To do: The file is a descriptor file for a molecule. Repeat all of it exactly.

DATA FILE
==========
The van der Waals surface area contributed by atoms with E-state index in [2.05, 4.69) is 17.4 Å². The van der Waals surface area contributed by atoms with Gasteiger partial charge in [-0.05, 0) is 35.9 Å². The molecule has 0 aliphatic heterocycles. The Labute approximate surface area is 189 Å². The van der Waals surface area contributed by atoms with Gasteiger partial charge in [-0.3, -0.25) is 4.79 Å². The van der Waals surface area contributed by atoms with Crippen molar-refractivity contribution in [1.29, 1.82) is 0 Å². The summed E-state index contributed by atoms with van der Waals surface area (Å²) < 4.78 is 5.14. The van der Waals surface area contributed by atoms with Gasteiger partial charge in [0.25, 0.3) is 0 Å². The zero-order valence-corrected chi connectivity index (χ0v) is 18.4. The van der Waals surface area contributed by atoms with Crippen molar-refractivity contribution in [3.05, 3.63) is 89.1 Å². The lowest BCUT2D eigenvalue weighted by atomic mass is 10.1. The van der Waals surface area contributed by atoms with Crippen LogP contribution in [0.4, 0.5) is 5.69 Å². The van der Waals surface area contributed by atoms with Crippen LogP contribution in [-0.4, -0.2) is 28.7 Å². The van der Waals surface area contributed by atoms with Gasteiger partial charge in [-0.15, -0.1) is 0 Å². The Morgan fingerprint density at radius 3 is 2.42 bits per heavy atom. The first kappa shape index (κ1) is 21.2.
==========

The van der Waals surface area contributed by atoms with E-state index in [2.05, 4.69) is 17.4 Å². The van der Waals surface area contributed by atoms with Gasteiger partial charge in [-0.05, 0) is 35.9 Å². The molecule has 0 aliphatic heterocycles. The Labute approximate surface area is 189 Å². The van der Waals surface area contributed by atoms with Gasteiger partial charge in [-0.3, -0.25) is 4.79 Å². The van der Waals surface area contributed by atoms with Crippen molar-refractivity contribution in [1.29, 1.82) is 0 Å². The summed E-state index contributed by atoms with van der Waals surface area (Å²) < 4.78 is 5.14. The van der Waals surface area contributed by atoms with Gasteiger partial charge in [0.25, 0.3) is 0 Å². The zero-order valence-corrected chi connectivity index (χ0v) is 18.4. The van der Waals surface area contributed by atoms with Crippen molar-refractivity contribution in [3.05, 3.63) is 89.1 Å². The lowest BCUT2D eigenvalue weighted by atomic mass is 10.1. The van der Waals surface area contributed by atoms with Crippen LogP contribution in [0.4, 0.5) is 5.69 Å². The van der Waals surface area contributed by atoms with Crippen LogP contribution in [-0.4, -0.2) is 28.7 Å². The van der Waals surface area contributed by atoms with Gasteiger partial charge in [-0.15, -0.1) is 0 Å². The Morgan fingerprint density at radius 3 is 2.42 bits per heavy atom. The first kappa shape index (κ1) is 21.2.